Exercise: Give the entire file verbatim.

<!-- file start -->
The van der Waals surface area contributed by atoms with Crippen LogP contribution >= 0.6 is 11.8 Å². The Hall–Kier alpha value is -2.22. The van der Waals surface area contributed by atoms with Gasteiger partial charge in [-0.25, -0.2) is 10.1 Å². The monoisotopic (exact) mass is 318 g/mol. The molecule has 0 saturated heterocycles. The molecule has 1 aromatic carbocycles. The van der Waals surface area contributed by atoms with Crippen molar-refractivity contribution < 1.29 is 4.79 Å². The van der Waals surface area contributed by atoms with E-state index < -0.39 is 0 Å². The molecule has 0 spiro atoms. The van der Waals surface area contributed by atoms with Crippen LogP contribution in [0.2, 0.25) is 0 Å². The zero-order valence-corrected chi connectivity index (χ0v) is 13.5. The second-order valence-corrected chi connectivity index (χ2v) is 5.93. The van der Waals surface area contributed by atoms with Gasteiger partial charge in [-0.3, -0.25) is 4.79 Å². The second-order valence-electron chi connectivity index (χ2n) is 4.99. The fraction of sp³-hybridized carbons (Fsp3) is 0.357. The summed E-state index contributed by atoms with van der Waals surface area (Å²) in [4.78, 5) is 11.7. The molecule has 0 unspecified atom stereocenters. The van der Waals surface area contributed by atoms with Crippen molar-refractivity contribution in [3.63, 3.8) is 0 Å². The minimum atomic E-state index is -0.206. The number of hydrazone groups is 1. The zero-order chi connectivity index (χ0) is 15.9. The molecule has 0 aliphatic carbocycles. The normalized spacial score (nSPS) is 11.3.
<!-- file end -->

The van der Waals surface area contributed by atoms with Crippen LogP contribution >= 0.6 is 11.8 Å². The Hall–Kier alpha value is -2.22. The van der Waals surface area contributed by atoms with Gasteiger partial charge in [-0.25, -0.2) is 10.1 Å². The monoisotopic (exact) mass is 318 g/mol. The molecule has 0 saturated heterocycles. The molecule has 1 aromatic carbocycles. The van der Waals surface area contributed by atoms with Crippen molar-refractivity contribution < 1.29 is 4.79 Å². The van der Waals surface area contributed by atoms with E-state index < -0.39 is 0 Å². The molecule has 0 spiro atoms. The van der Waals surface area contributed by atoms with Crippen LogP contribution in [0.2, 0.25) is 0 Å². The zero-order valence-corrected chi connectivity index (χ0v) is 13.5. The second-order valence-corrected chi connectivity index (χ2v) is 5.93. The van der Waals surface area contributed by atoms with Gasteiger partial charge in [-0.3, -0.25) is 4.79 Å². The second-order valence-electron chi connectivity index (χ2n) is 4.99. The fraction of sp³-hybridized carbons (Fsp3) is 0.357. The summed E-state index contributed by atoms with van der Waals surface area (Å²) in [4.78, 5) is 11.7. The molecule has 0 unspecified atom stereocenters. The van der Waals surface area contributed by atoms with Crippen molar-refractivity contribution in [3.63, 3.8) is 0 Å². The minimum atomic E-state index is -0.206. The number of hydrazone groups is 1. The zero-order chi connectivity index (χ0) is 15.9. The molecule has 0 aliphatic carbocycles. The normalized spacial score (nSPS) is 11.3.